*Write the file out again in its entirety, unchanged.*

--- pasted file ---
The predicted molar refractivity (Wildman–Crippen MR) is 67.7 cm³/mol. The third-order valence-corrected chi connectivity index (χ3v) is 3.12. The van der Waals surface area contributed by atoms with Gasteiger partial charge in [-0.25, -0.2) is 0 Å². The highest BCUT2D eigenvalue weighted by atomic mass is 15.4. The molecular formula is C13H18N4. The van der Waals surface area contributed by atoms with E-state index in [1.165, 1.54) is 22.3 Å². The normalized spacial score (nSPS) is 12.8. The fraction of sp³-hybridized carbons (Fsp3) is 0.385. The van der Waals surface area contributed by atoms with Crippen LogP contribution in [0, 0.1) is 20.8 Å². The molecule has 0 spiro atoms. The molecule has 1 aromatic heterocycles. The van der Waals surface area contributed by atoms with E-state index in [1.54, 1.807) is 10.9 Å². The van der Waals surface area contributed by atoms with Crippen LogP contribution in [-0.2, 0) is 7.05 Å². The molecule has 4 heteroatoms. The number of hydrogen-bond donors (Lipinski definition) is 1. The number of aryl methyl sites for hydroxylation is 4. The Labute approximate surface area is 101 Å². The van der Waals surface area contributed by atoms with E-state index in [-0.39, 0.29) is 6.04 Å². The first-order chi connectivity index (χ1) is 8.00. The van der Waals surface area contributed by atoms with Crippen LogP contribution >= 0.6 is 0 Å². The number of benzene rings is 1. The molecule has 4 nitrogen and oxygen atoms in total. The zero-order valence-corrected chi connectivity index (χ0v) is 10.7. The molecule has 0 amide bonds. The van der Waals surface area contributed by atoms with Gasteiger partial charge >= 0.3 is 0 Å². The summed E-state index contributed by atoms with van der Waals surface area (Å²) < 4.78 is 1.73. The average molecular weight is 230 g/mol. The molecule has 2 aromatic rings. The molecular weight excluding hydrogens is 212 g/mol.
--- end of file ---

The predicted molar refractivity (Wildman–Crippen MR) is 67.7 cm³/mol. The third-order valence-corrected chi connectivity index (χ3v) is 3.12. The van der Waals surface area contributed by atoms with Gasteiger partial charge in [-0.25, -0.2) is 0 Å². The highest BCUT2D eigenvalue weighted by atomic mass is 15.4. The molecular formula is C13H18N4. The van der Waals surface area contributed by atoms with E-state index in [1.165, 1.54) is 22.3 Å². The normalized spacial score (nSPS) is 12.8. The fraction of sp³-hybridized carbons (Fsp3) is 0.385. The van der Waals surface area contributed by atoms with Crippen LogP contribution in [0, 0.1) is 20.8 Å². The molecule has 0 spiro atoms. The molecule has 1 aromatic heterocycles. The van der Waals surface area contributed by atoms with E-state index in [1.54, 1.807) is 10.9 Å². The van der Waals surface area contributed by atoms with Crippen LogP contribution in [-0.2, 0) is 7.05 Å². The molecule has 4 heteroatoms. The number of hydrogen-bond donors (Lipinski definition) is 1. The number of aryl methyl sites for hydroxylation is 4. The Labute approximate surface area is 101 Å². The van der Waals surface area contributed by atoms with E-state index in [-0.39, 0.29) is 6.04 Å². The first-order chi connectivity index (χ1) is 8.00. The van der Waals surface area contributed by atoms with Crippen LogP contribution >= 0.6 is 0 Å². The number of benzene rings is 1. The molecule has 4 nitrogen and oxygen atoms in total. The zero-order valence-corrected chi connectivity index (χ0v) is 10.7. The molecule has 0 amide bonds. The van der Waals surface area contributed by atoms with Gasteiger partial charge >= 0.3 is 0 Å². The summed E-state index contributed by atoms with van der Waals surface area (Å²) < 4.78 is 1.73. The average molecular weight is 230 g/mol. The molecule has 2 aromatic rings. The molecular weight excluding hydrogens is 212 g/mol.